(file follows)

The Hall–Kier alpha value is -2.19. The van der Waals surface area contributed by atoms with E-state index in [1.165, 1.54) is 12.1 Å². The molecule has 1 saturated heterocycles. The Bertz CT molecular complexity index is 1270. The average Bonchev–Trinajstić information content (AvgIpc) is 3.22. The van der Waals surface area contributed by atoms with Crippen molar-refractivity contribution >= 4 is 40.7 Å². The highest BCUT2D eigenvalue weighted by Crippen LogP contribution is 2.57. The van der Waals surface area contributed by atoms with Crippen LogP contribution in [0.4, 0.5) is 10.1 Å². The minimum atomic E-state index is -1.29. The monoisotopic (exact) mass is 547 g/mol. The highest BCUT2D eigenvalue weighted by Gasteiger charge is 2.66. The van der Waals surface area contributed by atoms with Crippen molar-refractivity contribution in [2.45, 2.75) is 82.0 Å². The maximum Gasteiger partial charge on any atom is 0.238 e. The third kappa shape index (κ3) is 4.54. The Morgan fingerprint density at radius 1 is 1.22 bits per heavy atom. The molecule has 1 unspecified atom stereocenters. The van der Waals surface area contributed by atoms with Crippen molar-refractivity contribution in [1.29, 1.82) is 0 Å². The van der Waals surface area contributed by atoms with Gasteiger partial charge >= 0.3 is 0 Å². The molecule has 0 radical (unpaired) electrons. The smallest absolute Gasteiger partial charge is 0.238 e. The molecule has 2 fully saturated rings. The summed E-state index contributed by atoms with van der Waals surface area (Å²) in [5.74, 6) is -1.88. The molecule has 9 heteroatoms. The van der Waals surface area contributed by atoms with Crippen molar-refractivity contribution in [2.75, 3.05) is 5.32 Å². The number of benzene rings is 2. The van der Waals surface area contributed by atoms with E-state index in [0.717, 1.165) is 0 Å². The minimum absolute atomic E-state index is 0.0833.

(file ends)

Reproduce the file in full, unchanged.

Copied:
The Hall–Kier alpha value is -2.19. The van der Waals surface area contributed by atoms with E-state index in [1.165, 1.54) is 12.1 Å². The molecule has 1 saturated heterocycles. The Bertz CT molecular complexity index is 1270. The average Bonchev–Trinajstić information content (AvgIpc) is 3.22. The van der Waals surface area contributed by atoms with Crippen molar-refractivity contribution >= 4 is 40.7 Å². The highest BCUT2D eigenvalue weighted by Crippen LogP contribution is 2.57. The van der Waals surface area contributed by atoms with Crippen LogP contribution in [0.4, 0.5) is 10.1 Å². The minimum atomic E-state index is -1.29. The monoisotopic (exact) mass is 547 g/mol. The highest BCUT2D eigenvalue weighted by Gasteiger charge is 2.66. The van der Waals surface area contributed by atoms with Crippen molar-refractivity contribution in [2.45, 2.75) is 82.0 Å². The maximum Gasteiger partial charge on any atom is 0.238 e. The third kappa shape index (κ3) is 4.54. The Morgan fingerprint density at radius 1 is 1.22 bits per heavy atom. The molecule has 1 unspecified atom stereocenters. The van der Waals surface area contributed by atoms with Crippen molar-refractivity contribution in [1.29, 1.82) is 0 Å². The van der Waals surface area contributed by atoms with Gasteiger partial charge >= 0.3 is 0 Å². The molecule has 0 radical (unpaired) electrons. The smallest absolute Gasteiger partial charge is 0.238 e. The molecule has 2 fully saturated rings. The summed E-state index contributed by atoms with van der Waals surface area (Å²) in [5.74, 6) is -1.88. The molecule has 9 heteroatoms. The van der Waals surface area contributed by atoms with Crippen molar-refractivity contribution in [2.75, 3.05) is 5.32 Å². The number of benzene rings is 2. The van der Waals surface area contributed by atoms with E-state index in [0.717, 1.165) is 0 Å². The minimum absolute atomic E-state index is 0.0833.